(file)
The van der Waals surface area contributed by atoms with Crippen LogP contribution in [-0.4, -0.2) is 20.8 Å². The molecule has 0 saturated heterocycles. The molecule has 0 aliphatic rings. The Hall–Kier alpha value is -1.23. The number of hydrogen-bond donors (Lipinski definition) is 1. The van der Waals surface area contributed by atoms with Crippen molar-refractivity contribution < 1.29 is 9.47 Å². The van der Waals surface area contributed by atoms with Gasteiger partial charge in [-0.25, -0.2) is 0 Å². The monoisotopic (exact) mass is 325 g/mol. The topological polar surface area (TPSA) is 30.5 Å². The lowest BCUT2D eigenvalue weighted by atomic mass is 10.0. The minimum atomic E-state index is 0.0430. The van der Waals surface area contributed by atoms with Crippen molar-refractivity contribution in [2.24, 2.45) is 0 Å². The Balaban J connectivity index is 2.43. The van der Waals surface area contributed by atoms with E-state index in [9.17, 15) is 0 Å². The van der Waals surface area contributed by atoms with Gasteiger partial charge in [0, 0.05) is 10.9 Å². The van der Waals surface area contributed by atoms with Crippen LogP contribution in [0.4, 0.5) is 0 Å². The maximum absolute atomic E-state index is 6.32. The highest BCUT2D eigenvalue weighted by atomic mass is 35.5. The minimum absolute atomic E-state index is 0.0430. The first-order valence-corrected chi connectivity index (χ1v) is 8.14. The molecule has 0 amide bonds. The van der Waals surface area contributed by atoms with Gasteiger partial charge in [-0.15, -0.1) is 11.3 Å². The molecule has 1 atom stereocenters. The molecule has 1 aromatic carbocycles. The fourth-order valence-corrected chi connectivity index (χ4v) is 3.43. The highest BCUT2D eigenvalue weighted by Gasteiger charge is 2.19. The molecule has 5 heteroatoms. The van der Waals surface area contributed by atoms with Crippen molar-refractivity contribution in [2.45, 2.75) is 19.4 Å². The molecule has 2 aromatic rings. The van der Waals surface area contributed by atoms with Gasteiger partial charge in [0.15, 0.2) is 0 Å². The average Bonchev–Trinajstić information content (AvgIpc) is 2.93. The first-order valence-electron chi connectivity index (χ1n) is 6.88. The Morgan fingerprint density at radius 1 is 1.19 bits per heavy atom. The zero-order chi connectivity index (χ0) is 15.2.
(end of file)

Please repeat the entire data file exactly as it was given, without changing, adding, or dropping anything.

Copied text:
The van der Waals surface area contributed by atoms with Crippen LogP contribution in [-0.4, -0.2) is 20.8 Å². The molecule has 0 saturated heterocycles. The molecule has 0 aliphatic rings. The Hall–Kier alpha value is -1.23. The number of hydrogen-bond donors (Lipinski definition) is 1. The van der Waals surface area contributed by atoms with Crippen molar-refractivity contribution < 1.29 is 9.47 Å². The van der Waals surface area contributed by atoms with Gasteiger partial charge in [-0.25, -0.2) is 0 Å². The monoisotopic (exact) mass is 325 g/mol. The topological polar surface area (TPSA) is 30.5 Å². The lowest BCUT2D eigenvalue weighted by atomic mass is 10.0. The minimum atomic E-state index is 0.0430. The van der Waals surface area contributed by atoms with Crippen molar-refractivity contribution in [2.24, 2.45) is 0 Å². The Balaban J connectivity index is 2.43. The van der Waals surface area contributed by atoms with E-state index in [9.17, 15) is 0 Å². The van der Waals surface area contributed by atoms with Gasteiger partial charge in [0, 0.05) is 10.9 Å². The van der Waals surface area contributed by atoms with Crippen LogP contribution in [0.4, 0.5) is 0 Å². The maximum absolute atomic E-state index is 6.32. The highest BCUT2D eigenvalue weighted by atomic mass is 35.5. The minimum absolute atomic E-state index is 0.0430. The first-order valence-corrected chi connectivity index (χ1v) is 8.14. The molecule has 0 amide bonds. The van der Waals surface area contributed by atoms with Gasteiger partial charge in [-0.15, -0.1) is 11.3 Å². The molecule has 1 atom stereocenters. The molecule has 1 aromatic carbocycles. The fourth-order valence-corrected chi connectivity index (χ4v) is 3.43. The highest BCUT2D eigenvalue weighted by Gasteiger charge is 2.19. The molecule has 5 heteroatoms. The van der Waals surface area contributed by atoms with Crippen molar-refractivity contribution in [2.45, 2.75) is 19.4 Å². The molecule has 2 aromatic rings. The van der Waals surface area contributed by atoms with Gasteiger partial charge in [0.15, 0.2) is 0 Å². The average Bonchev–Trinajstić information content (AvgIpc) is 2.93. The first-order valence-electron chi connectivity index (χ1n) is 6.88. The Morgan fingerprint density at radius 1 is 1.19 bits per heavy atom. The zero-order chi connectivity index (χ0) is 15.2.